Tuesday, October 11, 2011

Murder on the Riviera

Naughty in Nice, Rhys Bowen

This is the fifth book in Rhys Bowen's series of mysteries set in the early 1930s and featuring Lady Georgiana Rannoch.  Lady Georgie is a great-granddaughter of Queen Victoria and 34th in line to the throne.  Her father, the late Duke of Rannoch, blew the family fortunes in gambling losses, and her brother Binky inherited little besides crushing death duties and the family castle in Scotland.  Georgie has so far resisted the usual fate of minor royals, either marriage to an equally minor foreign prince, or service as lady in waiting to one of her agèd royal aunts.  But she hasn't found it easy to support herself, restricted as she is by her royal status, however far she actually stands from the throne.  She has, however, been drawn into several murder cases, and she has also taken on commissions for her cousin, Queen Mary.

It is the Queen this time who sends Georgie to the Riviera.  A valuable snuffbox, with a portrait of Marie Antoinette framed in diamonds inside the lid, has been stolen from Buckingham Palace.  Her Majesty suspects a wealthy industrialist, Sir Toby Groper, well-known for his obsessive collecting.  The Queen wants Georgie to retrieve the snuffbox from his villa in Nice.  Not steal - "Retrieve it, Georgiana. Sir Toby is the one who has stolen it."  Georgie also agrees to keep an eye on her cousin David, the Prince of Wales, who is in Nice as well, with Wallis Simpson.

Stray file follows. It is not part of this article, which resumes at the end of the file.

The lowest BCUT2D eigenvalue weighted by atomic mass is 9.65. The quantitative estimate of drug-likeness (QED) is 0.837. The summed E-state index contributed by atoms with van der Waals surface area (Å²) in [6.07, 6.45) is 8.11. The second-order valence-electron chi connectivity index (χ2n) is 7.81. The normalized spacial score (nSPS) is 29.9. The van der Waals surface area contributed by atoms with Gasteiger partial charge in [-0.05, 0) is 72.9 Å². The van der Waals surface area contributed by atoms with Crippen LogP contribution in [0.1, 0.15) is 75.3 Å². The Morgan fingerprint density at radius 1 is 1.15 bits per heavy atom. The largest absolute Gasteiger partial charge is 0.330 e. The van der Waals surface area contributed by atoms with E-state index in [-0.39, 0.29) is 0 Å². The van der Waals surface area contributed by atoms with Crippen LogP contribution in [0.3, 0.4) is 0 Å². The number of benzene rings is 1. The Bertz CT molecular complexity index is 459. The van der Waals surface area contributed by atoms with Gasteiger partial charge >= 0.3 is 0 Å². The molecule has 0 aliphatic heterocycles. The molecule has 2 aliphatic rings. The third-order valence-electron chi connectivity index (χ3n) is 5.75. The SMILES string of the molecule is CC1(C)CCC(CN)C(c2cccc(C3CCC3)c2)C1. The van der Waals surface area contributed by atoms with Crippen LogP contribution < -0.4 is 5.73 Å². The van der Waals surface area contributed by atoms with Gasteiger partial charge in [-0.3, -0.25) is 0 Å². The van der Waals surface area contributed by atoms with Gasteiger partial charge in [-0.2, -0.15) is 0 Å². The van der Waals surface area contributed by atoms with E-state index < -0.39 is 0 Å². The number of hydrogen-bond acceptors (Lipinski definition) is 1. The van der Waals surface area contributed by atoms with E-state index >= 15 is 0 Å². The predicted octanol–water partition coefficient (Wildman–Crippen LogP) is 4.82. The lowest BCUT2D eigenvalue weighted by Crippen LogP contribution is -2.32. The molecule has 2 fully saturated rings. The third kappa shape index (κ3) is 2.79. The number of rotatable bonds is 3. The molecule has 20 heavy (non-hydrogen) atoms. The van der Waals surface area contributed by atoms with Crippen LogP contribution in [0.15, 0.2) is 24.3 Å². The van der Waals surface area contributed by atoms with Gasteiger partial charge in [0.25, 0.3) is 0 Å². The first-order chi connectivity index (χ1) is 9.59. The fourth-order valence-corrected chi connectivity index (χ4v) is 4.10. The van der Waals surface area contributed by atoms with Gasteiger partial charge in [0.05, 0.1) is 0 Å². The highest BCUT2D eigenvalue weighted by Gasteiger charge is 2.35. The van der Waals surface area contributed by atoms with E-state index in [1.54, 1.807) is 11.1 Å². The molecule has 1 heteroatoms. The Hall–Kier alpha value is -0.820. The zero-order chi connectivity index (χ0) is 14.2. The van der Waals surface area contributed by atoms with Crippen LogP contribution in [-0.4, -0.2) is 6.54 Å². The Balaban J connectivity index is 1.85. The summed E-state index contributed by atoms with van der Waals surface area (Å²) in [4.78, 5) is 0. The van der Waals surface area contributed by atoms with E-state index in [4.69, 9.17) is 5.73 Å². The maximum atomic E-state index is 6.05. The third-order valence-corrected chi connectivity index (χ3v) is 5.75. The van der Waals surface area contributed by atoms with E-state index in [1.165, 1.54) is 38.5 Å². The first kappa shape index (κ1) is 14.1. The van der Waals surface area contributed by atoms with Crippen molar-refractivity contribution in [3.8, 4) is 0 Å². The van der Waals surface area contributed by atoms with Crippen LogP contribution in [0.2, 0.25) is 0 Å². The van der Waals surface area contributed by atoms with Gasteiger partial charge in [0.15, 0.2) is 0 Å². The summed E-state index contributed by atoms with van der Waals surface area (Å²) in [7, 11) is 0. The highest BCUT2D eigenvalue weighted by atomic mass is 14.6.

Even before Georgie arrives in Nice, complications ensue.  There is a second theft, of a much more serious nature, and then a murder, for which Georgie becomes the main suspect.  The officer in charge of the investigations, Inspector Lafite, would fit right into one of the Pink Panther films.  A large and diverse cast of characters keeps the story moving.  It includes Georgie's brother Binky and his unpleasant wife Fig, who is pregnant; the birth of her child will move Georgie one step further from the throne.  Fig is a combination of the worst of Helen, Duchess of Denver, and Eugenia Wraxton, and I keep waiting for her to get her comeuppance. 

I have enjoyed each book in this series.  Though the difficulties of life in the early 1930s are clear, even for the upper class, the stories are fun and funny, and the settings are well done.  Georgie is a very appealing character, determined to make her own way, and I'm already looking forward to her next adventure.

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Thank you for taking the time to read, and to comment. I always enjoy hearing different points of view about the books I am reading, even if we disagree!